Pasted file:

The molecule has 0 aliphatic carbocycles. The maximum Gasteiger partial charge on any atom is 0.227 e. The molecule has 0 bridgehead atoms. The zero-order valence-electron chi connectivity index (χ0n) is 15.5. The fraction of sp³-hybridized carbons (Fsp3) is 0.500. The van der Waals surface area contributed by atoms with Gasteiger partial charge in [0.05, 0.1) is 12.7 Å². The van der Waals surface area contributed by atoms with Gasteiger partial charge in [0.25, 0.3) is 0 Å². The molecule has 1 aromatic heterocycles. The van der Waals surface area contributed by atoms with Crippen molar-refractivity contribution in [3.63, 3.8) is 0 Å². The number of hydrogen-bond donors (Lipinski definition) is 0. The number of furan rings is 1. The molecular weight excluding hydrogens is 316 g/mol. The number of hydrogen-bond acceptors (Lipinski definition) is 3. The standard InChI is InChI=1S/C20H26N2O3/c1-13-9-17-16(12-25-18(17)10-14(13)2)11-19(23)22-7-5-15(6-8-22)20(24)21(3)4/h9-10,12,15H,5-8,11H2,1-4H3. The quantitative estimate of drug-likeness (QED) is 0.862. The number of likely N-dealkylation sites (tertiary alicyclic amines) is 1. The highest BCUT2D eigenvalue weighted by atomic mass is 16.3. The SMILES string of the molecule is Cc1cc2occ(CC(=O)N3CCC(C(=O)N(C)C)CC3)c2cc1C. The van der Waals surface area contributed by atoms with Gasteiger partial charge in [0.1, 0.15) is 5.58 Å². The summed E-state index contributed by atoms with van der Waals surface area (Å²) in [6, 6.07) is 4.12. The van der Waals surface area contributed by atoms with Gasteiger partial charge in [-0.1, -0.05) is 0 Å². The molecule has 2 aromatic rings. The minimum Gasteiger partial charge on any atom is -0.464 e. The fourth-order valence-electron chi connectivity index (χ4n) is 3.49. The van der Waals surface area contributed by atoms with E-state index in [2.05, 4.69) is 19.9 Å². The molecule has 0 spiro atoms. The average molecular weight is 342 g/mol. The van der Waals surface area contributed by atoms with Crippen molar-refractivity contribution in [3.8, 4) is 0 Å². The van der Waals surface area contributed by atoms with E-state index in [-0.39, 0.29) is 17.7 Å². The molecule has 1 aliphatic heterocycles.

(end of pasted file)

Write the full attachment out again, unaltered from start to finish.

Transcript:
The molecule has 0 aliphatic carbocycles. The maximum Gasteiger partial charge on any atom is 0.227 e. The molecule has 0 bridgehead atoms. The zero-order valence-electron chi connectivity index (χ0n) is 15.5. The fraction of sp³-hybridized carbons (Fsp3) is 0.500. The van der Waals surface area contributed by atoms with Gasteiger partial charge in [0.05, 0.1) is 12.7 Å². The van der Waals surface area contributed by atoms with Gasteiger partial charge in [0.25, 0.3) is 0 Å². The molecule has 1 aromatic heterocycles. The van der Waals surface area contributed by atoms with Crippen molar-refractivity contribution in [3.63, 3.8) is 0 Å². The number of hydrogen-bond donors (Lipinski definition) is 0. The number of furan rings is 1. The molecular weight excluding hydrogens is 316 g/mol. The number of hydrogen-bond acceptors (Lipinski definition) is 3. The standard InChI is InChI=1S/C20H26N2O3/c1-13-9-17-16(12-25-18(17)10-14(13)2)11-19(23)22-7-5-15(6-8-22)20(24)21(3)4/h9-10,12,15H,5-8,11H2,1-4H3. The quantitative estimate of drug-likeness (QED) is 0.862. The number of likely N-dealkylation sites (tertiary alicyclic amines) is 1. The highest BCUT2D eigenvalue weighted by atomic mass is 16.3. The SMILES string of the molecule is Cc1cc2occ(CC(=O)N3CCC(C(=O)N(C)C)CC3)c2cc1C. The van der Waals surface area contributed by atoms with Gasteiger partial charge in [0.1, 0.15) is 5.58 Å². The summed E-state index contributed by atoms with van der Waals surface area (Å²) in [6, 6.07) is 4.12. The van der Waals surface area contributed by atoms with Gasteiger partial charge in [-0.1, -0.05) is 0 Å². The molecule has 2 aromatic rings. The minimum Gasteiger partial charge on any atom is -0.464 e. The fourth-order valence-electron chi connectivity index (χ4n) is 3.49. The van der Waals surface area contributed by atoms with E-state index in [2.05, 4.69) is 19.9 Å². The molecule has 0 spiro atoms. The average molecular weight is 342 g/mol. The van der Waals surface area contributed by atoms with Crippen molar-refractivity contribution in [3.8, 4) is 0 Å². The van der Waals surface area contributed by atoms with E-state index in [-0.39, 0.29) is 17.7 Å². The molecule has 1 aliphatic heterocycles.